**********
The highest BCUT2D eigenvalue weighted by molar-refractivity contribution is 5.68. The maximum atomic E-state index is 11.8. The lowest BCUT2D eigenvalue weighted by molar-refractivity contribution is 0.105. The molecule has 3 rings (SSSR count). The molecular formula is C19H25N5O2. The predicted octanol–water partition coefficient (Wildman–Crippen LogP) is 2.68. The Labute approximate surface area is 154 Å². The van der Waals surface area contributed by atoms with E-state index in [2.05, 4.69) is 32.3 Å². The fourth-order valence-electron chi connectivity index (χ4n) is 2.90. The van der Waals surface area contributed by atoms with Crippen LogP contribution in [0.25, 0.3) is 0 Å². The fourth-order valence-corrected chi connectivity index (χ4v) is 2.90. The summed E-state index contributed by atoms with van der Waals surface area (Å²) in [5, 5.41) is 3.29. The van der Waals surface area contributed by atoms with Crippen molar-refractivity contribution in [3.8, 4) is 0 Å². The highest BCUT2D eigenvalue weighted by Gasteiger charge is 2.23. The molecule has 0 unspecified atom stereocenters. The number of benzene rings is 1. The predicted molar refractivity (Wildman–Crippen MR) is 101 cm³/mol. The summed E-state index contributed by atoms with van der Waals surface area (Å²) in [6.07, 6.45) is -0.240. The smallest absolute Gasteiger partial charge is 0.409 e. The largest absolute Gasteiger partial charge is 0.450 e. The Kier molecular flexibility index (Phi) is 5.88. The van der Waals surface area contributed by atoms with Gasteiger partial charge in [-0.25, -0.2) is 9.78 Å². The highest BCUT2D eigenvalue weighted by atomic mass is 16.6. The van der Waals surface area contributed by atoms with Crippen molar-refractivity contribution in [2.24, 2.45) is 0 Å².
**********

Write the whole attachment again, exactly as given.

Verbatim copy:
The highest BCUT2D eigenvalue weighted by molar-refractivity contribution is 5.68. The maximum atomic E-state index is 11.8. The lowest BCUT2D eigenvalue weighted by molar-refractivity contribution is 0.105. The molecule has 3 rings (SSSR count). The molecular formula is C19H25N5O2. The predicted octanol–water partition coefficient (Wildman–Crippen LogP) is 2.68. The Labute approximate surface area is 154 Å². The van der Waals surface area contributed by atoms with E-state index in [2.05, 4.69) is 32.3 Å². The fourth-order valence-electron chi connectivity index (χ4n) is 2.90. The van der Waals surface area contributed by atoms with Crippen LogP contribution in [0.25, 0.3) is 0 Å². The fourth-order valence-corrected chi connectivity index (χ4v) is 2.90. The summed E-state index contributed by atoms with van der Waals surface area (Å²) in [5, 5.41) is 3.29. The van der Waals surface area contributed by atoms with Crippen molar-refractivity contribution in [3.8, 4) is 0 Å². The highest BCUT2D eigenvalue weighted by Gasteiger charge is 2.23. The molecule has 0 unspecified atom stereocenters. The number of benzene rings is 1. The predicted molar refractivity (Wildman–Crippen MR) is 101 cm³/mol. The summed E-state index contributed by atoms with van der Waals surface area (Å²) in [6.07, 6.45) is -0.240. The smallest absolute Gasteiger partial charge is 0.409 e. The largest absolute Gasteiger partial charge is 0.450 e. The Kier molecular flexibility index (Phi) is 5.88. The van der Waals surface area contributed by atoms with Gasteiger partial charge in [-0.25, -0.2) is 9.78 Å². The highest BCUT2D eigenvalue weighted by atomic mass is 16.6. The van der Waals surface area contributed by atoms with Crippen molar-refractivity contribution in [2.24, 2.45) is 0 Å².